HDQRS. FOURTH MICHIGAN CAVALRY DETACHMENT,
Washington, D. C., May 25, 1865.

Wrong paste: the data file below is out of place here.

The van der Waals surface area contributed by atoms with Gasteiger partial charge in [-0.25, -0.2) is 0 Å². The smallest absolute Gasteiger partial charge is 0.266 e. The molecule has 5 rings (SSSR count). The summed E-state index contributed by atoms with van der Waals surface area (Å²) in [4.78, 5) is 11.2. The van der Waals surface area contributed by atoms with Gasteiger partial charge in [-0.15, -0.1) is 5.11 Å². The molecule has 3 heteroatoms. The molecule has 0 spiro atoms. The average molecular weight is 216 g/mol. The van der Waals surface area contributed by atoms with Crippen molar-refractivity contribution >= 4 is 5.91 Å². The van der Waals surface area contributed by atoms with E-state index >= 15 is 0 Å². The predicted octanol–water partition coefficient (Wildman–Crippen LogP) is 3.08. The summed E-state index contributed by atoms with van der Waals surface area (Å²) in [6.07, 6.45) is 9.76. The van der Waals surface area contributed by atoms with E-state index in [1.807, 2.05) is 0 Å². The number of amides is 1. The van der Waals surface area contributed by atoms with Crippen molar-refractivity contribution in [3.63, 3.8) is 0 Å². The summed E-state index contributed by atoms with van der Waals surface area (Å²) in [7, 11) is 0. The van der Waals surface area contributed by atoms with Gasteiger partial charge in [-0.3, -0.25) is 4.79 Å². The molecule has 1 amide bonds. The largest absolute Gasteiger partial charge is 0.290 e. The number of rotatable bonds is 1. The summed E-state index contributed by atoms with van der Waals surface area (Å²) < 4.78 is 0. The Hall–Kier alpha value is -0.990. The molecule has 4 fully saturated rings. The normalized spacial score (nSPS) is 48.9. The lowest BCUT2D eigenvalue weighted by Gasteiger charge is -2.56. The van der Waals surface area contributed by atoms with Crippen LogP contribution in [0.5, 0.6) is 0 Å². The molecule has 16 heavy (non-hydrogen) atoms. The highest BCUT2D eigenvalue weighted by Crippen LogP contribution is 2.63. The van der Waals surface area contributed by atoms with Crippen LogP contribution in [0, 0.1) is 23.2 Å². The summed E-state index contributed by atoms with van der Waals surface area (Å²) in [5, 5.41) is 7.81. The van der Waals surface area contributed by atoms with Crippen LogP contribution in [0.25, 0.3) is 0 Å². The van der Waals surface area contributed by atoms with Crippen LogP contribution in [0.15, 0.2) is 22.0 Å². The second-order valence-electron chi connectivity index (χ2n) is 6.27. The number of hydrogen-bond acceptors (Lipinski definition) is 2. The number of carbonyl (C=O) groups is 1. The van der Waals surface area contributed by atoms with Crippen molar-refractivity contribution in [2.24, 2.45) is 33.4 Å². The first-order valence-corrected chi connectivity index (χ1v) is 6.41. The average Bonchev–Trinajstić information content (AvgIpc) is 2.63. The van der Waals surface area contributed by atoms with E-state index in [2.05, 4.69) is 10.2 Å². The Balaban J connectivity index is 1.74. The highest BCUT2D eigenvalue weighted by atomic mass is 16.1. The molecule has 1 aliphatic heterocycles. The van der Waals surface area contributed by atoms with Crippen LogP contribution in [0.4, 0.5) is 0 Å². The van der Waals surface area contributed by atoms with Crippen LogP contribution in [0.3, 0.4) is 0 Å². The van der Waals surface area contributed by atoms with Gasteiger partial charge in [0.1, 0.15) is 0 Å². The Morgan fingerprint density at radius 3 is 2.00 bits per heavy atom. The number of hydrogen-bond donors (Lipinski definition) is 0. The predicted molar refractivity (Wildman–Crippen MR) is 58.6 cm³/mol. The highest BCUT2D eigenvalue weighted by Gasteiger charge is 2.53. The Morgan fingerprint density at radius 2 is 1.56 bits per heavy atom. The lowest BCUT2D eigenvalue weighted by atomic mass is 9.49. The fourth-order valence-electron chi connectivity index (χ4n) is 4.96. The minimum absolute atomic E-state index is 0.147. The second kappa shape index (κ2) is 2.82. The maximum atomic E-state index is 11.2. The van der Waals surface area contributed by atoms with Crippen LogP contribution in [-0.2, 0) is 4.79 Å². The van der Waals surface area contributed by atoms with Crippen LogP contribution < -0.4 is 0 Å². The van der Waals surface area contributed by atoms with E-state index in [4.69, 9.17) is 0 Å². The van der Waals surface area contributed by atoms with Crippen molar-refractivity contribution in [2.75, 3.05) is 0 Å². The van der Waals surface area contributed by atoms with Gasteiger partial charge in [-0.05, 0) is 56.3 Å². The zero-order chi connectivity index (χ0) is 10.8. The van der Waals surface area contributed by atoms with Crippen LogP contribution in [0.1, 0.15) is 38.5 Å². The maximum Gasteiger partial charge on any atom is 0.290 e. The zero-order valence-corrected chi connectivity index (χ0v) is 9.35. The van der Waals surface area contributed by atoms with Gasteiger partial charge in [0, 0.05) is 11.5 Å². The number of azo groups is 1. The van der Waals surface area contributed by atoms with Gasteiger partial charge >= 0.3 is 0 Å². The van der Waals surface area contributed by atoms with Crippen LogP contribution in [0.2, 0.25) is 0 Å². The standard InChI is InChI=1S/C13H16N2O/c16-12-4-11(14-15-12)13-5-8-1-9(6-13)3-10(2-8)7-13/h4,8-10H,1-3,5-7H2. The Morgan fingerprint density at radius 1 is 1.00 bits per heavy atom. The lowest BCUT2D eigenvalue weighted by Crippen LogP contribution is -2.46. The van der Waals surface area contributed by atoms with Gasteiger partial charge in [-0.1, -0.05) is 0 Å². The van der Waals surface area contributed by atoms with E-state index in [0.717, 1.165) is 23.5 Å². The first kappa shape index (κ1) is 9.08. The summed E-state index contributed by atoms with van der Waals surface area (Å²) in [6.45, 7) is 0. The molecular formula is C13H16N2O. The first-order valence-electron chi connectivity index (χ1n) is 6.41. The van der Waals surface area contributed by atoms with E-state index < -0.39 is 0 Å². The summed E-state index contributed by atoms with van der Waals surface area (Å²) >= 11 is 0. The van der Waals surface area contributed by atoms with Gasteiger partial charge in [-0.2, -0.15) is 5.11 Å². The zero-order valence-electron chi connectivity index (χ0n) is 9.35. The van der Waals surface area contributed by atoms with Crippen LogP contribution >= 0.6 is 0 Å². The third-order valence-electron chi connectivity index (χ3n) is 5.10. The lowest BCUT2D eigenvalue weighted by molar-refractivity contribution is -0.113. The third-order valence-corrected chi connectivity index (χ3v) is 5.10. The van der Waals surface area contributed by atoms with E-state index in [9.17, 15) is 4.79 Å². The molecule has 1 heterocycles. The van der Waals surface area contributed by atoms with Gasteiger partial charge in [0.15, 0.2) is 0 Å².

SIR: I have the honor to report that in obedience to orders received from Col. R H. G. Minty, commanding Second Division, Cavalry Corps, Military Division of the Mississippi, I left Macon, Ga., at 8 p.m. on the 7th instant in command of the Fourth Michigan Cavalry, with a numerical strength of 419 enlisted men and 20 commissioned officers, with directions to move down the south bank of the Ocmulgee River from 75 to 100 miles, to take possession of all the ferries below Hawkinsville, picket the river as far as the strength of my regiment would permit, and to scout the country on both sides of the river for the purpose of capturing Jefferson Davis and party, who were reported to have left Washington, Ga., on the morning of the 4th instant, traveling southwestward, with an intention of crossing the Ocmulgee River at some point between Hawkinsville and Jacksonville, or to capture any other parties who might be fleeing from Richmond in that direction. I marched the command all night and until 8 a.m. of the 8th instant, having marched thirty-six miles, when I halted five hours, rested, and fed my command, moving on again at 1 p.m. I marched fifteen miles further and encamped for the night three miles below Hawkinsville, having marched a distance of fifty-one miles inside of twenty-four hours, including all halts. At 5 a.m. of the 9th instant I moved my command out in the direction of Abbeville, which place I reached at 3 p.m., and where I discovered the first traces of the object of our search. Here I learned that a train of twelve wagons and two ambulances (as reported) had crossed the Ocmulgee River at Brown's Ferry, one mile and a half above Abbeville, about 12 o'clock on the previous night; had stopped at Abbeville long enough to feed their animals, and moved on again before daylight in the direction of Irwinville. I had met the lieutenant-colonel of the First Wisconsin Cavalry (Hinton [Harnden], I believe), who informed me that he with a force of seventy men was following on the track of the train, and that his men were from one to two hours in advance. As Colonel Hinton [Harnden] had ample force to cope with that supposed to be with the train, I decided not to move on the same road with him, and continued my course three miles farther down the river, where I learned additional facts regarding the character of the train, and which convinced me that it belonged to some of the parties for whom we were looking, and I immediately determined to pursue by another road, believing that if they were hard pressed at any time they would pass from road to road to baffle the efforts of their pursuers, and as they were reported as doing before crossing the river. Accordingly I ordered a detail of 128 enlisted men and 7 commissioned officers, besides myself, of the best mounted men in the command, leaving the rest of the regiment under command of Captain Hathaway, directing him to picket the river, scout the country, &c., in accordance with former orders.